130 Section 48(2) Basic Conditions of Employment Act 75 of 1997; see also SALRC 2008 www.justice.gov.za 21.
    131 Section 93(2) Basic Conditions of Employment Act 75 of 1997.
    132 For a further discussion of this section, see SOCA Unit 2009 www.info.gov.za 2; Dawes, Bray and Van der Merwe Child Well-being 249, 255-258.
    133 Section 50(2)(b) Basic Conditions of Employment Act 75 of 1997; Dawes, Bray and Van der Merwe Child Well-being 249.
    134 Section 43(2) Basic Conditions of Employment Act 75 of 1997.
    135 For a discussion of these types of exploitation, see Kruger Combating Human Trafficking 72-75.
    136 SALRC 2008 www.justice.gov.za 21.
    137 This convention defines forced labour as "all work or service which is exacted from any person under the menace of any penalty and for which the said person has not offered himself voluntarily." (A 2 International Labour Organization Convention No. 29 Concerning Forced Labour (1930).
    138 Devenish Commentary 54; Nowak Civil and Political Rights 201. Currie and De Waal Bill of Rights 313 endorse this view by emphasising that the key definitional feature of forced labour is involuntariness.
    139 IOM Training of Trainers 24; UN.GIFT "Demand for Forced Labour" 2.
    140 The maximum penalties for the contravention of the provisions in this act are set out in s 93 Basic Conditions of Employment Act 75 of 1997.
    141 Schedule 4 to the Children's Act 38 of 2005; Kassan "Trafficking in Children" 18-10.
    142 Section 50(1) Child Care Act 74 of 1983.
    143 Section 50A(1) Child Care Act 74 of 1983: "'Commercial sexual exploitation' means the procurement of a child to perform a sexual act for a financial or other reward payable to the child, the parents or guardian of the child, the procurer or any other person."
    144 Section 25(2) Universal Declaration of Human Rights (1948); see also Bassiouni 1990/1991 NYUJ Int'l L & Pol 482; Brownlie and Goodwin-Gill Human Rights 23.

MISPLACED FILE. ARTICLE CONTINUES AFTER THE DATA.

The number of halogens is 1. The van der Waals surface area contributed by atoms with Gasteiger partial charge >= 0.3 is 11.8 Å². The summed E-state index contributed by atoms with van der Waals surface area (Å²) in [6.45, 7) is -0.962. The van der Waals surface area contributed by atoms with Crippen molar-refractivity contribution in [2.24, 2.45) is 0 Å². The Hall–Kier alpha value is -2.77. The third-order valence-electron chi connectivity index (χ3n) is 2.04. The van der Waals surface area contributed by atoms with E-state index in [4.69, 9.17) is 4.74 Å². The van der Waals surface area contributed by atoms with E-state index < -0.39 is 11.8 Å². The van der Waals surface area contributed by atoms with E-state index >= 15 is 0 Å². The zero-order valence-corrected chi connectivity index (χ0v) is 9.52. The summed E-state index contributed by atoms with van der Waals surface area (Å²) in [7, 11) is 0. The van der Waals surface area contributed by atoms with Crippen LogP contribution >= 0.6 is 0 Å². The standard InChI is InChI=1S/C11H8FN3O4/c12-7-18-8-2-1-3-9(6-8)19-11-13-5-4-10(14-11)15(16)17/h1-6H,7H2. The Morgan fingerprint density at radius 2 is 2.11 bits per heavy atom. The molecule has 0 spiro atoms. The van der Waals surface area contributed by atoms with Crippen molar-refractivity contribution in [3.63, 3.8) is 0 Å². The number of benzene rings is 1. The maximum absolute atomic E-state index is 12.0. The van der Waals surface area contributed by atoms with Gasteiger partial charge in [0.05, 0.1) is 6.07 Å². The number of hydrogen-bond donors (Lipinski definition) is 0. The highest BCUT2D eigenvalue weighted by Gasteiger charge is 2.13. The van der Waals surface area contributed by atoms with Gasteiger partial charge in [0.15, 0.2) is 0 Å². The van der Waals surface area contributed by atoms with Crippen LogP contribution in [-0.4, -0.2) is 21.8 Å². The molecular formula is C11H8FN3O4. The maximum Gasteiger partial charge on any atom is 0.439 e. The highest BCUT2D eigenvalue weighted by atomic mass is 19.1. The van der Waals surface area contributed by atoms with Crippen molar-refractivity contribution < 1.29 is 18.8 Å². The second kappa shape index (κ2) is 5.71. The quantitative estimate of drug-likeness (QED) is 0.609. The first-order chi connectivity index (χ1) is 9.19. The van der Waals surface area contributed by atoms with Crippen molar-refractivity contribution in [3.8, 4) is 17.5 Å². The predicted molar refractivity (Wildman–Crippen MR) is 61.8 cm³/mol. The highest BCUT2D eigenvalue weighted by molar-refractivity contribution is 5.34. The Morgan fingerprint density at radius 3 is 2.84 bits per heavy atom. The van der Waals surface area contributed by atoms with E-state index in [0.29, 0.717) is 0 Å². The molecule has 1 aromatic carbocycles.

145 Long title of, and preamble to, the act; Bosman-Sadie and Corrie Children's Act 2-313; Boezaart Child Law 3. For a discussion of the trafficking provisions contained in the Children's Act 38 of 2005, see 3.1 below.
    146 Long title of, and preamble to, Children's Act 38 of 2005; see also Human "Theory of Children's Rights" 243-290; Bosman-Sadie and Corrie Children's Act 14-15.
    147 Section 305 Children's Act 38 of 2005; Bosman-Sadie and Corrie Children's Act 303-306.
    148 Section 305(3) Children's Act 38 of 2005; Minnie "Sexual Offences" 540-541.
    149 Section 1 Children's Act 38 of 2005; Bosman-Sadie and Corrie Children's Act 2; Minnie "Sexual Offences" 540-541.
    150 Obokata Trafficking of Human Beings 46; Raymond 2002 Women's International Forum 493; Kreston 2007 Child Abuse Research in South Africa 39; SALRC 2004 www.doj.gov.za 1.
    151 IOM Breaking the Cycle 14-15; US Department of State 2008 www.state.gov 5; GAATW Human Rights in Practice 122.
    152 Minnie "Sexual Offences" 540-541.
    153 Kruger Organised Crime 1, 3-4.
    154 Kruger Organised Crime 1.
    155 NDPP v Mohamed 2002 2 SACR 196 (CC) 203-204 para 15-16.
    156 For an in-depth discussion of this act, see Kruger Organised Crime 11-162; Burchell Criminal Law 970-1019.
    157 Preamble Prevention of Organised Crime Act 121 of 1998; Kruger Organised Crime 9.
    158 Kruger Organised Crime 8, 11-124; Burchell Criminal Law 973, 976-1011; IOM Counter-trafficking 87; S v De Vries 2009 1 SACR 613 (C) 619D-624H, 628H-629F.
    159 S 1 Prevention of Organised Crime Act 121 of 1998.
    160 Raymond 2002 Women's International Forum 493. These criminal groups are widespread and expand over continents, for example an estimated 5 000 organised criminal groups constitute the Russian Mafia alone - Raymond 2002 Women's International Forum 493. As regards organised crime in the South African context, criminal gang activity is rife, especially in the Western Cape, where it is estimated that there are about 100 000 gang members on the Cape Flats - Kruger Organised Crime 54-55.